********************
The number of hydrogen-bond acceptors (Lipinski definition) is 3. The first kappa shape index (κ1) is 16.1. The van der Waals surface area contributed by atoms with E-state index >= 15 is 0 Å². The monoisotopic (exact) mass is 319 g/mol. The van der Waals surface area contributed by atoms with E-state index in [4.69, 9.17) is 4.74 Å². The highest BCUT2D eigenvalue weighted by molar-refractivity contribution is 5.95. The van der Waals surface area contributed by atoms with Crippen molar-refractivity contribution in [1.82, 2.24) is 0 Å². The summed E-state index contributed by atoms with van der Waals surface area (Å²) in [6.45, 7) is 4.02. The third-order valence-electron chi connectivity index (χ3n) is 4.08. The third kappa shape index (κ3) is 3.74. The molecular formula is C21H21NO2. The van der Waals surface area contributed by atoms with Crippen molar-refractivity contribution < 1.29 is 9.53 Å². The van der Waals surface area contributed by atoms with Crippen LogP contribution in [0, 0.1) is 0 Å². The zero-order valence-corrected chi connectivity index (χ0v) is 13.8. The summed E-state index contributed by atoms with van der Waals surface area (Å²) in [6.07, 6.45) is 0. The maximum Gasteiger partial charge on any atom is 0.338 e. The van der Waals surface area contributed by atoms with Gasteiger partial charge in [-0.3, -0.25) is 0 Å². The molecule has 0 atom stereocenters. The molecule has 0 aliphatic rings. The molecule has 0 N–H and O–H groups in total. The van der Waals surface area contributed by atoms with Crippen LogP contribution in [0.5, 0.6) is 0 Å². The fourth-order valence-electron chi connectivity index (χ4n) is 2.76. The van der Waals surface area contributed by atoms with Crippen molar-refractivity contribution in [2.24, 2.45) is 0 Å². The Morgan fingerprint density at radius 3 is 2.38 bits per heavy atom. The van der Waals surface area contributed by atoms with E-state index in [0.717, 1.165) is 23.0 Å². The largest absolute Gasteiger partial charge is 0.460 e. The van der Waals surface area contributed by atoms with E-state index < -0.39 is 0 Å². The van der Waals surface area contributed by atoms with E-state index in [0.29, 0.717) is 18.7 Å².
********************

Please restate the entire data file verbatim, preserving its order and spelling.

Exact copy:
The number of hydrogen-bond acceptors (Lipinski definition) is 3. The first kappa shape index (κ1) is 16.1. The van der Waals surface area contributed by atoms with E-state index >= 15 is 0 Å². The monoisotopic (exact) mass is 319 g/mol. The van der Waals surface area contributed by atoms with E-state index in [4.69, 9.17) is 4.74 Å². The highest BCUT2D eigenvalue weighted by molar-refractivity contribution is 5.95. The van der Waals surface area contributed by atoms with Crippen molar-refractivity contribution in [1.82, 2.24) is 0 Å². The summed E-state index contributed by atoms with van der Waals surface area (Å²) in [6.45, 7) is 4.02. The third-order valence-electron chi connectivity index (χ3n) is 4.08. The third kappa shape index (κ3) is 3.74. The molecular formula is C21H21NO2. The van der Waals surface area contributed by atoms with Crippen molar-refractivity contribution < 1.29 is 9.53 Å². The van der Waals surface area contributed by atoms with Crippen LogP contribution in [0, 0.1) is 0 Å². The zero-order valence-corrected chi connectivity index (χ0v) is 13.8. The summed E-state index contributed by atoms with van der Waals surface area (Å²) in [6.07, 6.45) is 0. The maximum Gasteiger partial charge on any atom is 0.338 e. The van der Waals surface area contributed by atoms with Gasteiger partial charge in [-0.3, -0.25) is 0 Å². The molecule has 0 atom stereocenters. The molecule has 0 aliphatic rings. The molecule has 0 N–H and O–H groups in total. The van der Waals surface area contributed by atoms with Crippen LogP contribution in [0.5, 0.6) is 0 Å². The fourth-order valence-electron chi connectivity index (χ4n) is 2.76. The van der Waals surface area contributed by atoms with Crippen molar-refractivity contribution in [2.24, 2.45) is 0 Å². The Morgan fingerprint density at radius 3 is 2.38 bits per heavy atom. The van der Waals surface area contributed by atoms with E-state index in [0.717, 1.165) is 23.0 Å². The largest absolute Gasteiger partial charge is 0.460 e. The van der Waals surface area contributed by atoms with E-state index < -0.39 is 0 Å². The van der Waals surface area contributed by atoms with E-state index in [0.29, 0.717) is 18.7 Å².